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INTRODUCTION: NEWLY INDEPENDENT INVESTIGATORS1 IN THE LIFE SCIENCES2

The leading position of the United States in science and biotechnology is due in large part to generous federal support since World War II. Indeed, although there have been severe budget deficits in recent years, the Administration and Congress have made concerted efforts to maintain steady support for science and technology and to allow for their moderate growth.

Although the United States has lost competitive ground in many other fields, it is still consistently ranked as the world leader in biotechnology, which has been cited as a key emerging technology (18,33,70,72). Primarily through the practical application of the tools of biotechnology, life-science research has joined other major scientific disciplines-such as chemistry, engineering, and physics-in having an important role in fields as diverse as medicine, food production, environmental research, engineering, and materials fabrication (27,34,52,69,115).

To maintain its economic and academic leadership in life-science research, the United States must not only maintain a stable funding environment for

1  

A newly independent investigator is defined in this report as a scientist who has completed graduate and postgraduate training and has been directing his or her own laboratory for less than 5 years.

2  

Life sciences is a broad term that covers many fields. In this report, life sciences are divided into biomedical (Chapter 2) and biological (Chapter 3) disciplines mainly because their support comes from separate agencies with different traditions.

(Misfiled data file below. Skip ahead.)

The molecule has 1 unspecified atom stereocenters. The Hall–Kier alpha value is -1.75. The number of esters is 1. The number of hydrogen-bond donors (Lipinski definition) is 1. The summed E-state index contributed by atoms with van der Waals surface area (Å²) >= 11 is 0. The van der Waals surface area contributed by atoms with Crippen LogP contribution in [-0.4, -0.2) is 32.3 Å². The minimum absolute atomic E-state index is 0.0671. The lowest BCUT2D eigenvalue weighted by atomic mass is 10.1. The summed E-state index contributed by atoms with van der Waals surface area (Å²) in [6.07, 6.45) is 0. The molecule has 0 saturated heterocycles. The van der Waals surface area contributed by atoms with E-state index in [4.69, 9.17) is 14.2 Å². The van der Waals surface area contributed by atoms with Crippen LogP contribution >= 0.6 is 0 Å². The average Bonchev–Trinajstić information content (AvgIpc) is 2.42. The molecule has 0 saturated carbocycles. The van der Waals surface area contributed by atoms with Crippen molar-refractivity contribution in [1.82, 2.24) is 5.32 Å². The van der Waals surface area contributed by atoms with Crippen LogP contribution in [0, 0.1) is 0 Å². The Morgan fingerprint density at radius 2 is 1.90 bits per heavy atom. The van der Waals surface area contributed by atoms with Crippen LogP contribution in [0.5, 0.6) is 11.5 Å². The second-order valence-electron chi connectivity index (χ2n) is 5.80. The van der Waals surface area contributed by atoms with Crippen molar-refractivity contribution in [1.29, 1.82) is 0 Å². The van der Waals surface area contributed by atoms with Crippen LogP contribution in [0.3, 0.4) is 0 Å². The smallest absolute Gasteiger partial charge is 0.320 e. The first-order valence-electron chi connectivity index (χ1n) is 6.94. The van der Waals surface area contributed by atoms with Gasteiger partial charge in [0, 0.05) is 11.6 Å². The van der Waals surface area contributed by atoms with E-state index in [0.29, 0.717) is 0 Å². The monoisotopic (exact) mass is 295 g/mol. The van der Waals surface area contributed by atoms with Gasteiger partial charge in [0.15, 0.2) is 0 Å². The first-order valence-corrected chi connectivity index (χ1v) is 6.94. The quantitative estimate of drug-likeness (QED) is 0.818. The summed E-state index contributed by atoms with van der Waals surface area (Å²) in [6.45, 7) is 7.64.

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The Funding of Young Investigators in the Biological and Biomedical Sciences 1 INTRODUCTION: NEWLY INDEPENDENT INVESTIGATORS1 IN THE LIFE SCIENCES2 The leading position of the United States in science and biotechnology is due in large part to generous federal support since World War II. Indeed, although there have been severe budget deficits in recent years, the Administration and Congress have made concerted efforts to maintain steady support for science and technology and to allow for their moderate growth. Although the United States has lost competitive ground in many other fields, it is still consistently ranked as the world leader in biotechnology, which has been cited as a key emerging technology (18,33,70,72). Primarily through the practical application of the tools of biotechnology, life-science research has joined other major scientific disciplines-such as chemistry, engineering, and physics-in having an important role in fields as diverse as medicine, food production, environmental research, engineering, and materials fabrication (27,34,52,69,115). To maintain its economic and academic leadership in life-science research, the United States must not only maintain a stable funding environment for 1   A newly independent investigator is defined in this report as a scientist who has completed graduate and postgraduate training and has been directing his or her own laboratory for less than 5 years. 2   Life sciences is a broad term that covers many fields. In this report, life sciences are divided into biomedical (Chapter 2) and biological (Chapter 3) disciplines mainly because their support comes from separate agencies with different traditions.